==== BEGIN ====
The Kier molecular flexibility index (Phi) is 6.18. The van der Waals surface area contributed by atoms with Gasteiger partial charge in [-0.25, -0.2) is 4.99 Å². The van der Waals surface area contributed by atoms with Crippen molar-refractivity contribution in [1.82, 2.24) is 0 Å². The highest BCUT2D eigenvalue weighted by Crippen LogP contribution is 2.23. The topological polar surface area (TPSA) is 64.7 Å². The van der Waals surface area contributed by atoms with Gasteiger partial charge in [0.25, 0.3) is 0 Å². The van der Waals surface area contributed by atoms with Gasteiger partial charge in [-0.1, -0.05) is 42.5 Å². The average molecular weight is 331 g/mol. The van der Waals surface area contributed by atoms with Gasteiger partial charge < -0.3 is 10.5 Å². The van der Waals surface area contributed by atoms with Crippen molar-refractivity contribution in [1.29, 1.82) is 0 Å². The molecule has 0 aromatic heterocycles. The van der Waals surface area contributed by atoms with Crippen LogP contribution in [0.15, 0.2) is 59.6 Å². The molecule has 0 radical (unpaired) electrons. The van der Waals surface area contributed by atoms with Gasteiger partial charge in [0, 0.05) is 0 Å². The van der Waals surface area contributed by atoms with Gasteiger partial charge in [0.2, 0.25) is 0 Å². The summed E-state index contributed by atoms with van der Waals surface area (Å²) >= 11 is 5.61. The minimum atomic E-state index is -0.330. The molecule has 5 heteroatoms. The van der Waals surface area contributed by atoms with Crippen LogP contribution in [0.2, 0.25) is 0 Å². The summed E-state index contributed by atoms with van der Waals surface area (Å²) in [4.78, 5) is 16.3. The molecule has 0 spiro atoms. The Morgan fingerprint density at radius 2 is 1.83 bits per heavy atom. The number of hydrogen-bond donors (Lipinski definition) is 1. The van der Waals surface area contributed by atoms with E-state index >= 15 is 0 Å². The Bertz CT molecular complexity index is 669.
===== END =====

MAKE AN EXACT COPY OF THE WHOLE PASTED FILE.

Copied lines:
The Kier molecular flexibility index (Phi) is 6.18. The van der Waals surface area contributed by atoms with Gasteiger partial charge in [-0.25, -0.2) is 4.99 Å². The van der Waals surface area contributed by atoms with Crippen molar-refractivity contribution in [1.82, 2.24) is 0 Å². The highest BCUT2D eigenvalue weighted by Crippen LogP contribution is 2.23. The topological polar surface area (TPSA) is 64.7 Å². The van der Waals surface area contributed by atoms with Gasteiger partial charge in [0.25, 0.3) is 0 Å². The van der Waals surface area contributed by atoms with Gasteiger partial charge in [-0.1, -0.05) is 42.5 Å². The average molecular weight is 331 g/mol. The van der Waals surface area contributed by atoms with Gasteiger partial charge < -0.3 is 10.5 Å². The van der Waals surface area contributed by atoms with Crippen molar-refractivity contribution in [1.29, 1.82) is 0 Å². The molecule has 0 aromatic heterocycles. The van der Waals surface area contributed by atoms with Crippen LogP contribution in [0.15, 0.2) is 59.6 Å². The molecule has 0 radical (unpaired) electrons. The van der Waals surface area contributed by atoms with Gasteiger partial charge in [0, 0.05) is 0 Å². The van der Waals surface area contributed by atoms with Gasteiger partial charge in [0.2, 0.25) is 0 Å². The summed E-state index contributed by atoms with van der Waals surface area (Å²) >= 11 is 5.61. The minimum atomic E-state index is -0.330. The molecule has 5 heteroatoms. The van der Waals surface area contributed by atoms with Crippen LogP contribution in [0.2, 0.25) is 0 Å². The summed E-state index contributed by atoms with van der Waals surface area (Å²) in [4.78, 5) is 16.3. The molecule has 0 spiro atoms. The Morgan fingerprint density at radius 2 is 1.83 bits per heavy atom. The number of hydrogen-bond donors (Lipinski definition) is 1. The van der Waals surface area contributed by atoms with E-state index >= 15 is 0 Å². The Bertz CT molecular complexity index is 669.